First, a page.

The second big failure was the liberal inability to understand how strongly most Americans feel about the United States military and their families.

Schumer would have been far better off to move a one-year appropriation for the Defense Department, thereby protecting our military and their communities.

However, liberal Democrats seem to find it difficult to empathize with those who risk their lives defending America. As a result, the Democrats appeared tone deaf about the American people’s concerns, once it was clear our military was being hurt by the Democratic shutdown.

A narrowly focused effort to help the “Dreamers” would have had a pretty broad majority favoring it. However, pitting the Dreamers against the men and women who serve in our military created an impossible emotional choice for Americans. The Republicans stated their choice quickly, with great intensity.

In fact, one of the things which may have surprised the Democrats was the speed at which the Republican National Committee, the National Republican Senatorial Committee, and others began running ads on social media hammering incumbent Democrats for abandoning the U.S. service members to help non-citizens.

By Sunday, Republicans were convinced the shutdown was playing to their advantage. In the Senate, there are currently 10 Democrats up for re-election in states President Trump carried in 2016. Incumbent senators in places such as Indiana, Missouri, Montana, North Dakota, West Virginia, and others simply could not defend Schumer or their party.

Schumer was facing a crisis. His party was about to split, the President and Republicans were resolute, and the news media was focusing more and more on military families and military preparedness.

Schumer surrendered because there was no realistic path to a better outcome.

His surrender led to a prompt outburst from the radical left-wing of the Democratic Party. Even former Speaker Nancy Pelosi, who should have understood the pressure Senate Democrats were facing, spoke out against backing down. In the House, only 45 Democratic members supported the resolution to reopen the government, while 144 voted against it.

The Democrats are now getting caught up in the same problem the Republicans faced when they were the opposition party. House Democrats come from districts that are much more liberal and much more partisan than the statewide seats Schumer has to win for Democrats to gain the majority in the Senate.

House Democrats can afford to be more liberal and more tone deaf to average Americans because they exist in a much more liberal world than their Democratic Senate colleagues.

Senators, on the other hand, have to run statewide. For 2018, that means Senate Democrats have to worry about appealing to states that are much more conservative than the typical left-leaning House districts.

Furthermore, the potential 2020 presidential candidates who are now serving in the Senate, like Bernie Sanders, Elizabeth Warren, Cory Booker, and Kirsten Gillibrand, do not value winning control of the Senate. They value winning control of an increasingly left-wing Democratic base. For these Senators, there is no middle ground.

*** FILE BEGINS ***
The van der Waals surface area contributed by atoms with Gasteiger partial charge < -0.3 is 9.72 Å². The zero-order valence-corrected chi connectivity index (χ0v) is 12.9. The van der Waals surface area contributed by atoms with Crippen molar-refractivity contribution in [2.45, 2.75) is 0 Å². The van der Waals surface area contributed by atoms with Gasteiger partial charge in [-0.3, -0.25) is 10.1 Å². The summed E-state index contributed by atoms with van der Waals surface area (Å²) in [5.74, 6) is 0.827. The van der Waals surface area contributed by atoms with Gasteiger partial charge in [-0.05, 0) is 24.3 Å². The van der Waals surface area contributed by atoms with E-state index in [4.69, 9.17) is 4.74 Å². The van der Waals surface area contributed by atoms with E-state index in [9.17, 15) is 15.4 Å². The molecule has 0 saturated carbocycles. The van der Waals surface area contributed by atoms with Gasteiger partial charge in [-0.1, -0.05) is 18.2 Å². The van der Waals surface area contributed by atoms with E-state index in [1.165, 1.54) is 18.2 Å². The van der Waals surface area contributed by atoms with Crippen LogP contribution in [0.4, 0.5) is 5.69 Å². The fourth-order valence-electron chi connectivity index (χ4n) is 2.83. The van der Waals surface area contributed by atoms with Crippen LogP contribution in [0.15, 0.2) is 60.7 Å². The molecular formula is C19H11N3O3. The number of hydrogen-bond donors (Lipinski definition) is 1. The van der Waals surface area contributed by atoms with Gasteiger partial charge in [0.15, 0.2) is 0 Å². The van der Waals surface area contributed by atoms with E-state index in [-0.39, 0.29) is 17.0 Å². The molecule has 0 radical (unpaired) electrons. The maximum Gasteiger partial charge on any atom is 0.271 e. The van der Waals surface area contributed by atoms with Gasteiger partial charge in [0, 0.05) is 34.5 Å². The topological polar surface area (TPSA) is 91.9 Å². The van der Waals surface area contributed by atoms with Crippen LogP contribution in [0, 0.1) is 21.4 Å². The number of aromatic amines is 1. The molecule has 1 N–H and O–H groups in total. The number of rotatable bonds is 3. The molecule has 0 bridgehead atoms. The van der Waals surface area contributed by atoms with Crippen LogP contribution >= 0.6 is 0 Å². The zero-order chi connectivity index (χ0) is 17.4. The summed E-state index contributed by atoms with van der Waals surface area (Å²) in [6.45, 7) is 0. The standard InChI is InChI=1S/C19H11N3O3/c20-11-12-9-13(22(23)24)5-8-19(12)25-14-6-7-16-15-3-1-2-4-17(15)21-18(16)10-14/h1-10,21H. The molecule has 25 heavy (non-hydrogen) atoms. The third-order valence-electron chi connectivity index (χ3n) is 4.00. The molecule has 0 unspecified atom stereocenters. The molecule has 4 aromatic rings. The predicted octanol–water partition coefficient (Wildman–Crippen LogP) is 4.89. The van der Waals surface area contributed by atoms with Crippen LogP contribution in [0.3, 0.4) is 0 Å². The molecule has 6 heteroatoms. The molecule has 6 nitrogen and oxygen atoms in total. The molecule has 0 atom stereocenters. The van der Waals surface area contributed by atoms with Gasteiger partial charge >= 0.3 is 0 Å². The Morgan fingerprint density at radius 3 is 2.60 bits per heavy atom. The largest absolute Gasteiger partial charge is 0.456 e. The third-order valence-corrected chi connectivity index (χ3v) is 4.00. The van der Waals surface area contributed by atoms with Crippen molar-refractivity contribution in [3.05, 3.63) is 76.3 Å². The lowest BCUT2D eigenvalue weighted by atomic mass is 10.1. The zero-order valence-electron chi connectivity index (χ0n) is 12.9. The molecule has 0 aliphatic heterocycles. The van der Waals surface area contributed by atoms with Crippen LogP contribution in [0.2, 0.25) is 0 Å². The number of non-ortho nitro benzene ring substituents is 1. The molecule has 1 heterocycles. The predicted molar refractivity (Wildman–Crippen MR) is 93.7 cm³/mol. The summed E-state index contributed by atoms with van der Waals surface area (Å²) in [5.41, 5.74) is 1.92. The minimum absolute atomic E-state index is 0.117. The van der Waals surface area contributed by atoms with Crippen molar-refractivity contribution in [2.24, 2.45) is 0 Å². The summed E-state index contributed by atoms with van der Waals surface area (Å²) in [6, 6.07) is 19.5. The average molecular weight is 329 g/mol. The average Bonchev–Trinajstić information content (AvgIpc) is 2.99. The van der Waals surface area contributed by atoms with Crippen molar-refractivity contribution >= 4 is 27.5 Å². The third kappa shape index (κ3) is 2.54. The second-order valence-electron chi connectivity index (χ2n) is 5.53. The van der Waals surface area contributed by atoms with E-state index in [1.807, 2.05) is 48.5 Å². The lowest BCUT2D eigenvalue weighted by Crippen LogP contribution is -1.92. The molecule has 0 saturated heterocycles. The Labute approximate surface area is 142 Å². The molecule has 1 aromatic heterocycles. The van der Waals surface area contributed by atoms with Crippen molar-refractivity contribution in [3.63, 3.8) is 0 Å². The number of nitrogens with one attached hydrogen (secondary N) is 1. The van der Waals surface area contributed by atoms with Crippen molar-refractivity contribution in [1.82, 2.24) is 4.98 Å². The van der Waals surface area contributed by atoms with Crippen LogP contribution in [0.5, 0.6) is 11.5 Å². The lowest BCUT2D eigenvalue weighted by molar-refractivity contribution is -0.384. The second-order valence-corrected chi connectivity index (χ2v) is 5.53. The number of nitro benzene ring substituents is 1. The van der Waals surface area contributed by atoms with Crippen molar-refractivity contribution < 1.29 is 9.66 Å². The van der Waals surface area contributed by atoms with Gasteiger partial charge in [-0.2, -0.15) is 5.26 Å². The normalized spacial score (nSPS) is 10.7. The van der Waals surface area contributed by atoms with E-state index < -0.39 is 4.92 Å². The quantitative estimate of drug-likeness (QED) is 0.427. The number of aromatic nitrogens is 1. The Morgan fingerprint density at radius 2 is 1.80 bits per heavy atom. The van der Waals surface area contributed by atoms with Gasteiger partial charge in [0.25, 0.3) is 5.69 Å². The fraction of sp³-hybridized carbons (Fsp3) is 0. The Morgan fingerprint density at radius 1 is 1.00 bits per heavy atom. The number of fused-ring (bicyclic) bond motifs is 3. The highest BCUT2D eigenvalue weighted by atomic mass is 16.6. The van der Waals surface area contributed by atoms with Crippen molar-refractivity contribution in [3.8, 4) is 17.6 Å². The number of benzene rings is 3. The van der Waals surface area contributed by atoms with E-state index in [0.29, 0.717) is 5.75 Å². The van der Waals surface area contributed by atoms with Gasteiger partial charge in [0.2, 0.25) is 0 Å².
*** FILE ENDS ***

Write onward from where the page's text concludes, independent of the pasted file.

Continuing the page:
They are always going to publicly oppose moderate or cooperative policies with President Trump or Republicans. Their future is with the estimated million people who mobilized for the women’s marches over the weekend and believe in the concept of “resistance” to Trump under all circumstances.

Much of the challenge Schumer will face of the next three years will be in balancing strategies to re-elect moderate Democrats in Trump-supporting states with strategies to mobilize Democratic voters in liberal states.

Meanwhile, Democratic Presidential candidates will have to be constantly aware of two emerging patterns which are defining their party.

First, their liberal activist base is becoming more radical and more intense (note the deputy chair of the DNC, Representative Keith Ellison’s, supportive comments for the Antifa movement).

Second, the Democratic Party is increasingly factional. There is an environmental faction, a sexual-gender identity faction, a series of ethnic factions, a socialist-intellectual faction, an open borders faction, and an anti-Islamophobia faction.

Each of these tribes has its own identity and its own niche issues. They are all militant and energetic, and they have almost no interest in working with others or compromising.

Each is laser-focused on what it wants and when it wants it.

I think Schumer will think about all this and conclude that he has to follow a much more cautious strategy.

Any effort to directly confront Trump is likely to force his incumbents in Trump states to disagree.

Any effort to collaborate with Trump will lead his potential presidential candidate wing to oppose him.

Schumer now finds himself leading the Senate Democrats in an ideological-partisan minefield in which bold strategies may lead to bold defeats.

There is a lot to be learned from the last few days.

Newt Gingrich is a former Speaker of the House and a contributor to Fox News.



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